I deplored the use of injunctions, enforcement clauses and contempt of court powers to deal with environmental activists in 1994, and now, twenty years later, as the Kinder Morgan protests on Burnaby Mountain heat up, my views are the same. It may be helpful to revisit what Mr. Justice Mark McEwan had to say on the subject in Regional District of Central Kootenay v. Doe, 2003 BCSC 836:
“A Writ of this kind is, in essence, a request for the court to craft a proscriptive law binding on all citizens respecting certain activities. It is not the assertion of a civil claim at all, but the adaptation of the mechanics of a civil claim for the purpose of legislating, by way of injunction, a form of ad hoc criminal law (that is, a proscriptive law having general application). This apparently has the salutary effect, from the point of view of the Attorney General’s department and the police, of relieving them of their investigative and prosecutorial functions in matters they deem politically, or otherwise, sensitive, and handing them over to the Court. The Court is then in the invidious position of having before it a litigant whose only seeming recourse is to the Court, given the inaction of the authorities. The Court also subsequently finds itself in the position of prosecuting any breaches of the injunction as “contempts”, in effect, translating what are apparently offences against public order (for which Parliament has passed criminal sanctions), into attacks on the court’s authority. I am not at all persuaded that the court should inevitably put its authority on the line in such circumstances. I will not repeat what I have said on earlier occasions on this subject except to note that the misgivings I expressed in, for instance, Slocan Forest Products Ltd. v. John Doe et al, 2000 BCSC 150, inform these reasons.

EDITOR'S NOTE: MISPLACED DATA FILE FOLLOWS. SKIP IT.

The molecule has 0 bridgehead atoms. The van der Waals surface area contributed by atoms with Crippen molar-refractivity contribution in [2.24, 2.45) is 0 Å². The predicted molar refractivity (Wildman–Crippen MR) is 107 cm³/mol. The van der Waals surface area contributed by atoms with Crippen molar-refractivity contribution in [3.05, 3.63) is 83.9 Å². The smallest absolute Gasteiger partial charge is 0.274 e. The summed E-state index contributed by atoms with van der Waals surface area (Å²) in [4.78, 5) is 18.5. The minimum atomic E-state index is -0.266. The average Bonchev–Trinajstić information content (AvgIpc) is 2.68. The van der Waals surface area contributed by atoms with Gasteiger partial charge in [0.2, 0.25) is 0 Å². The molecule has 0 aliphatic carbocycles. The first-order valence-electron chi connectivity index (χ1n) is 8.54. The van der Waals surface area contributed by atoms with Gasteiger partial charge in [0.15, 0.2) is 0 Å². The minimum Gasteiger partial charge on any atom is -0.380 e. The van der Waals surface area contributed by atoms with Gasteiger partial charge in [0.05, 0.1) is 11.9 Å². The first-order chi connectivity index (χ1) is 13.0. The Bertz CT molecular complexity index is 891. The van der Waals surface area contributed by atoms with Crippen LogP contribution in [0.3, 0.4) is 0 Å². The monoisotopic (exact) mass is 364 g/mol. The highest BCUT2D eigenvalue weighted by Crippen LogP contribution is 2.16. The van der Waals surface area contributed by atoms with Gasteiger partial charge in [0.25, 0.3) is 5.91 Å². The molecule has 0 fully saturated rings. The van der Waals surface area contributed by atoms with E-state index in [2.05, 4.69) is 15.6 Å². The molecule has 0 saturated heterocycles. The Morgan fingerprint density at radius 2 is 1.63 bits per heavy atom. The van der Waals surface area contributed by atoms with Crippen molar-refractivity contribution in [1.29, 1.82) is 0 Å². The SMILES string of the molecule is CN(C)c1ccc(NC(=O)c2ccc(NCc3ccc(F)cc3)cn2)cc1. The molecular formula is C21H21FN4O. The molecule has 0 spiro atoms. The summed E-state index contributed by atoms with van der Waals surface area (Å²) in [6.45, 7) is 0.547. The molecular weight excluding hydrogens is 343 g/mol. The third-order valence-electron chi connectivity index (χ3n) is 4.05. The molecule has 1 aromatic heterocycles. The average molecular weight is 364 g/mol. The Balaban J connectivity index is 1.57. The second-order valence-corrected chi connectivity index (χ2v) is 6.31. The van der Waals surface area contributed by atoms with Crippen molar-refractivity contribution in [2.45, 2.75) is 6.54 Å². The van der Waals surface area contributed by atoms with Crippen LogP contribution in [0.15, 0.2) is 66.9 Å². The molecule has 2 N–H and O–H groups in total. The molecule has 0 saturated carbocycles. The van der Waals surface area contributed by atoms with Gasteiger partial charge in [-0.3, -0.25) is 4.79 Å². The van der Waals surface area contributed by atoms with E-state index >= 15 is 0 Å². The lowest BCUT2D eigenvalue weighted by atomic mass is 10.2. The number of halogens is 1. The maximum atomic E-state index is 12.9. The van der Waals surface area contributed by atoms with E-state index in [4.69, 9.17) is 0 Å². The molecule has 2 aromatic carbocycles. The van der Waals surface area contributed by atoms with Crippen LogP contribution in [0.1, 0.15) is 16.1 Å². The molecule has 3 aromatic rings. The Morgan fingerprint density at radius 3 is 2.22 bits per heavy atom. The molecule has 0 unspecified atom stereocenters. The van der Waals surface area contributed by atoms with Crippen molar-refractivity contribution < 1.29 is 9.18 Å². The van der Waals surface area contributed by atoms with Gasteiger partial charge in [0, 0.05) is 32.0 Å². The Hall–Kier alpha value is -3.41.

The materials before me include a Writ and Statement of Claim asserting a trespass, but seeking only an injunction and enforcement orders, not damages or costs. The form of relief sought in the motion is not stated to be interlocutory, although that is clearly what the plaintiff must be seeking.
I think this proceeding amounts to a kind of officially induced abuse of process.”